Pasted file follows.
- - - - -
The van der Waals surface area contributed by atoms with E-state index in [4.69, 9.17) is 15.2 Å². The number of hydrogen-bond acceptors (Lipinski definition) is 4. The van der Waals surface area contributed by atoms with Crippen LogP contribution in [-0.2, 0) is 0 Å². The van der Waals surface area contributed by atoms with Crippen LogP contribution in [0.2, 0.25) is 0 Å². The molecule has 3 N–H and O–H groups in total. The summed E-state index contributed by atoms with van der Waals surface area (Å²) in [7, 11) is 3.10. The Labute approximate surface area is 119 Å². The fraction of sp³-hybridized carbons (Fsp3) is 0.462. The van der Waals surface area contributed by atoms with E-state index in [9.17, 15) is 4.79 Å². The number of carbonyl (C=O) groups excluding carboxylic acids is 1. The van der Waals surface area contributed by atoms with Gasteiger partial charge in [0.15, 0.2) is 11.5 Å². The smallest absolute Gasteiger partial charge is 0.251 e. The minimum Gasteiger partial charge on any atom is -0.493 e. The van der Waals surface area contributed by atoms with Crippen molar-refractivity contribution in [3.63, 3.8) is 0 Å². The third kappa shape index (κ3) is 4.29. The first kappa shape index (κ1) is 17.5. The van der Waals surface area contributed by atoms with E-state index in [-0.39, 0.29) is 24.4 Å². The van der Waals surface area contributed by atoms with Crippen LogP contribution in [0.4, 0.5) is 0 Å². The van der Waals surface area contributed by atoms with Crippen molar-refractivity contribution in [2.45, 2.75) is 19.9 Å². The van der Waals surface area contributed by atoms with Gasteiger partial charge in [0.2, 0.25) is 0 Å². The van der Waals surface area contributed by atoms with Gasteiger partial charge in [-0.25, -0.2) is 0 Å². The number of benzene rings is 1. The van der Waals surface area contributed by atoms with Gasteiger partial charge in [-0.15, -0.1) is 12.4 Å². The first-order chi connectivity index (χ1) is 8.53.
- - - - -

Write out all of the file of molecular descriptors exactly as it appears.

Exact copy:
The van der Waals surface area contributed by atoms with E-state index in [4.69, 9.17) is 15.2 Å². The number of hydrogen-bond acceptors (Lipinski definition) is 4. The van der Waals surface area contributed by atoms with Crippen LogP contribution in [-0.2, 0) is 0 Å². The van der Waals surface area contributed by atoms with Crippen LogP contribution in [0.2, 0.25) is 0 Å². The molecule has 3 N–H and O–H groups in total. The summed E-state index contributed by atoms with van der Waals surface area (Å²) in [7, 11) is 3.10. The Labute approximate surface area is 119 Å². The fraction of sp³-hybridized carbons (Fsp3) is 0.462. The van der Waals surface area contributed by atoms with E-state index in [9.17, 15) is 4.79 Å². The number of carbonyl (C=O) groups excluding carboxylic acids is 1. The van der Waals surface area contributed by atoms with Gasteiger partial charge in [0.15, 0.2) is 11.5 Å². The smallest absolute Gasteiger partial charge is 0.251 e. The minimum Gasteiger partial charge on any atom is -0.493 e. The van der Waals surface area contributed by atoms with Crippen molar-refractivity contribution in [3.63, 3.8) is 0 Å². The third kappa shape index (κ3) is 4.29. The first kappa shape index (κ1) is 17.5. The van der Waals surface area contributed by atoms with E-state index in [-0.39, 0.29) is 24.4 Å². The van der Waals surface area contributed by atoms with Crippen LogP contribution in [0.4, 0.5) is 0 Å². The van der Waals surface area contributed by atoms with Crippen molar-refractivity contribution in [2.45, 2.75) is 19.9 Å². The van der Waals surface area contributed by atoms with Gasteiger partial charge in [0.2, 0.25) is 0 Å². The van der Waals surface area contributed by atoms with Gasteiger partial charge in [-0.25, -0.2) is 0 Å². The number of benzene rings is 1. The van der Waals surface area contributed by atoms with Gasteiger partial charge in [-0.15, -0.1) is 12.4 Å². The first-order chi connectivity index (χ1) is 8.53.